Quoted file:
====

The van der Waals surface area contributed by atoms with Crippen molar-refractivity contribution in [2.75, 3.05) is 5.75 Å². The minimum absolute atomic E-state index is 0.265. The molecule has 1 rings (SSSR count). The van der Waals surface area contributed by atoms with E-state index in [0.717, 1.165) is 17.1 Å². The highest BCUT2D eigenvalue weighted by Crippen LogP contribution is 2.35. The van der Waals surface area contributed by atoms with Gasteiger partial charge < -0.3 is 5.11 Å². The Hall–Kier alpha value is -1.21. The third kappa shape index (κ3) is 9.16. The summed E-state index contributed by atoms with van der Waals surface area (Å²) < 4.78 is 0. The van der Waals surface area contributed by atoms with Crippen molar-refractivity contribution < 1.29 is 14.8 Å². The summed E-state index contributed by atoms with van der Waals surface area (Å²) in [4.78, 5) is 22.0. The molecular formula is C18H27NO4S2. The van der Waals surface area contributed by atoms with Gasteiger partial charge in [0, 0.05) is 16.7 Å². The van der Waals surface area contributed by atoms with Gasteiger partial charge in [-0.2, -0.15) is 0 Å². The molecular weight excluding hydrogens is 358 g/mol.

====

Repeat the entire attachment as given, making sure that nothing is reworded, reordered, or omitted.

The van der Waals surface area contributed by atoms with Crippen molar-refractivity contribution in [2.75, 3.05) is 5.75 Å². The minimum absolute atomic E-state index is 0.265. The molecule has 1 rings (SSSR count). The van der Waals surface area contributed by atoms with E-state index in [0.717, 1.165) is 17.1 Å². The highest BCUT2D eigenvalue weighted by Crippen LogP contribution is 2.35. The van der Waals surface area contributed by atoms with Gasteiger partial charge < -0.3 is 5.11 Å². The Hall–Kier alpha value is -1.21. The third kappa shape index (κ3) is 9.16. The summed E-state index contributed by atoms with van der Waals surface area (Å²) < 4.78 is 0. The van der Waals surface area contributed by atoms with Crippen molar-refractivity contribution < 1.29 is 14.8 Å². The summed E-state index contributed by atoms with van der Waals surface area (Å²) in [4.78, 5) is 22.0. The molecular formula is C18H27NO4S2. The van der Waals surface area contributed by atoms with Gasteiger partial charge in [0, 0.05) is 16.7 Å². The van der Waals surface area contributed by atoms with Gasteiger partial charge in [-0.2, -0.15) is 0 Å². The molecular weight excluding hydrogens is 358 g/mol.